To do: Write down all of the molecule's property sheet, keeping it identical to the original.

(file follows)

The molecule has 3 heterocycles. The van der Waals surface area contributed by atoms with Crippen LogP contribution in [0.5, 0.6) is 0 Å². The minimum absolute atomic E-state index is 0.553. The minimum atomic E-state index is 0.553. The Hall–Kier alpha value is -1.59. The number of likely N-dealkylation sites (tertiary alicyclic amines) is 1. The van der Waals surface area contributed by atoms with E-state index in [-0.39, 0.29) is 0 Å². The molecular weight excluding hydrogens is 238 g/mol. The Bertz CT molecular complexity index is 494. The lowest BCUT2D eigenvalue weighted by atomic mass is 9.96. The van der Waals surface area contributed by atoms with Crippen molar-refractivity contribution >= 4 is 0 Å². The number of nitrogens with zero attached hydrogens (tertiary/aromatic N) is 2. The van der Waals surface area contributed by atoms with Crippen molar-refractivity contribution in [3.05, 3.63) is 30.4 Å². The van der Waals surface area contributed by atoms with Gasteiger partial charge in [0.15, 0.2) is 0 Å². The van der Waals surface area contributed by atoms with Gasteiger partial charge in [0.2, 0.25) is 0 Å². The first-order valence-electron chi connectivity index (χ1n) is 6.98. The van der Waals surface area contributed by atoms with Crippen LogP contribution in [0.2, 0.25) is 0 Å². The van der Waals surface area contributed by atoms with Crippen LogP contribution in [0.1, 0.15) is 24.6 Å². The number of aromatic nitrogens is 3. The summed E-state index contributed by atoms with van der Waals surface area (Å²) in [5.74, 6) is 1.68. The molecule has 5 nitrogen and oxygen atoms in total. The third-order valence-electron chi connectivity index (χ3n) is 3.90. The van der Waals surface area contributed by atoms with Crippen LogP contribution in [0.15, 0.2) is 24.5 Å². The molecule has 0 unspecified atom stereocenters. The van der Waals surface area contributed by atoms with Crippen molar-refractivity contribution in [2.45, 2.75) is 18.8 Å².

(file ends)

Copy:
The molecule has 3 heterocycles. The van der Waals surface area contributed by atoms with Crippen LogP contribution in [0.5, 0.6) is 0 Å². The minimum absolute atomic E-state index is 0.553. The minimum atomic E-state index is 0.553. The Hall–Kier alpha value is -1.59. The number of likely N-dealkylation sites (tertiary alicyclic amines) is 1. The van der Waals surface area contributed by atoms with E-state index in [-0.39, 0.29) is 0 Å². The molecular weight excluding hydrogens is 238 g/mol. The Bertz CT molecular complexity index is 494. The lowest BCUT2D eigenvalue weighted by atomic mass is 9.96. The van der Waals surface area contributed by atoms with Crippen molar-refractivity contribution >= 4 is 0 Å². The number of nitrogens with zero attached hydrogens (tertiary/aromatic N) is 2. The van der Waals surface area contributed by atoms with Crippen molar-refractivity contribution in [3.05, 3.63) is 30.4 Å². The van der Waals surface area contributed by atoms with Gasteiger partial charge in [0.15, 0.2) is 0 Å². The van der Waals surface area contributed by atoms with Gasteiger partial charge in [0.2, 0.25) is 0 Å². The first-order valence-electron chi connectivity index (χ1n) is 6.98. The van der Waals surface area contributed by atoms with Crippen LogP contribution in [0.2, 0.25) is 0 Å². The van der Waals surface area contributed by atoms with Crippen LogP contribution in [0.1, 0.15) is 24.6 Å². The number of aromatic nitrogens is 3. The summed E-state index contributed by atoms with van der Waals surface area (Å²) in [5.74, 6) is 1.68. The molecule has 5 nitrogen and oxygen atoms in total. The third-order valence-electron chi connectivity index (χ3n) is 3.90. The van der Waals surface area contributed by atoms with Crippen LogP contribution in [0.15, 0.2) is 24.5 Å². The molecule has 0 unspecified atom stereocenters. The van der Waals surface area contributed by atoms with Crippen molar-refractivity contribution in [2.45, 2.75) is 18.8 Å².